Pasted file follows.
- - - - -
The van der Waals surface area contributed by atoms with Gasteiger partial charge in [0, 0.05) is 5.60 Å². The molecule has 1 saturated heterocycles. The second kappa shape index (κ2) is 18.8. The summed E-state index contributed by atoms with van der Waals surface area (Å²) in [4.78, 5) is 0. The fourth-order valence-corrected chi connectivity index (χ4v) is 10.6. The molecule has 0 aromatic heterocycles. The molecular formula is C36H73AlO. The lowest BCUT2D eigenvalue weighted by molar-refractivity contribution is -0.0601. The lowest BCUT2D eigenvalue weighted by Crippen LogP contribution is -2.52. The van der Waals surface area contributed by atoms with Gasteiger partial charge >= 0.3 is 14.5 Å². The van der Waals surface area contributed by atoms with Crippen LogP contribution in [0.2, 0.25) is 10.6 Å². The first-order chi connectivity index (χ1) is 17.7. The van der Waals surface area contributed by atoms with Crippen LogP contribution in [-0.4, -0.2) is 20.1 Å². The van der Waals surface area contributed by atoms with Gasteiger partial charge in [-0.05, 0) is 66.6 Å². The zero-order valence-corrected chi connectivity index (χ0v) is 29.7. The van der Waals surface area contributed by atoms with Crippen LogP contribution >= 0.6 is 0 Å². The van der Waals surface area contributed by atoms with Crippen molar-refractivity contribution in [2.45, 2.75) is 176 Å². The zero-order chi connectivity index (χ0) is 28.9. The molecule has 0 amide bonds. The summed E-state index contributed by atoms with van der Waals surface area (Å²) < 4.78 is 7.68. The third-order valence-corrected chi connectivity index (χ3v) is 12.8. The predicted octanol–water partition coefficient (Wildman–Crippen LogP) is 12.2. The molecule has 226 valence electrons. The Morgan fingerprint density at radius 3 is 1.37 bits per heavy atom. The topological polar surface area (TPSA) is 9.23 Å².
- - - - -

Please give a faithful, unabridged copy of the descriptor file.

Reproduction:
The van der Waals surface area contributed by atoms with Gasteiger partial charge in [0, 0.05) is 5.60 Å². The molecule has 1 saturated heterocycles. The second kappa shape index (κ2) is 18.8. The summed E-state index contributed by atoms with van der Waals surface area (Å²) in [4.78, 5) is 0. The fourth-order valence-corrected chi connectivity index (χ4v) is 10.6. The molecule has 0 aromatic heterocycles. The molecular formula is C36H73AlO. The lowest BCUT2D eigenvalue weighted by molar-refractivity contribution is -0.0601. The lowest BCUT2D eigenvalue weighted by Crippen LogP contribution is -2.52. The van der Waals surface area contributed by atoms with Gasteiger partial charge >= 0.3 is 14.5 Å². The van der Waals surface area contributed by atoms with Crippen LogP contribution in [0.2, 0.25) is 10.6 Å². The first-order chi connectivity index (χ1) is 17.7. The van der Waals surface area contributed by atoms with Crippen LogP contribution in [-0.4, -0.2) is 20.1 Å². The van der Waals surface area contributed by atoms with Gasteiger partial charge in [-0.05, 0) is 66.6 Å². The zero-order valence-corrected chi connectivity index (χ0v) is 29.7. The van der Waals surface area contributed by atoms with Crippen LogP contribution >= 0.6 is 0 Å². The van der Waals surface area contributed by atoms with Crippen molar-refractivity contribution in [2.45, 2.75) is 176 Å². The zero-order chi connectivity index (χ0) is 28.9. The molecule has 0 amide bonds. The summed E-state index contributed by atoms with van der Waals surface area (Å²) < 4.78 is 7.68. The third-order valence-corrected chi connectivity index (χ3v) is 12.8. The predicted octanol–water partition coefficient (Wildman–Crippen LogP) is 12.2. The molecule has 226 valence electrons. The Morgan fingerprint density at radius 3 is 1.37 bits per heavy atom. The topological polar surface area (TPSA) is 9.23 Å².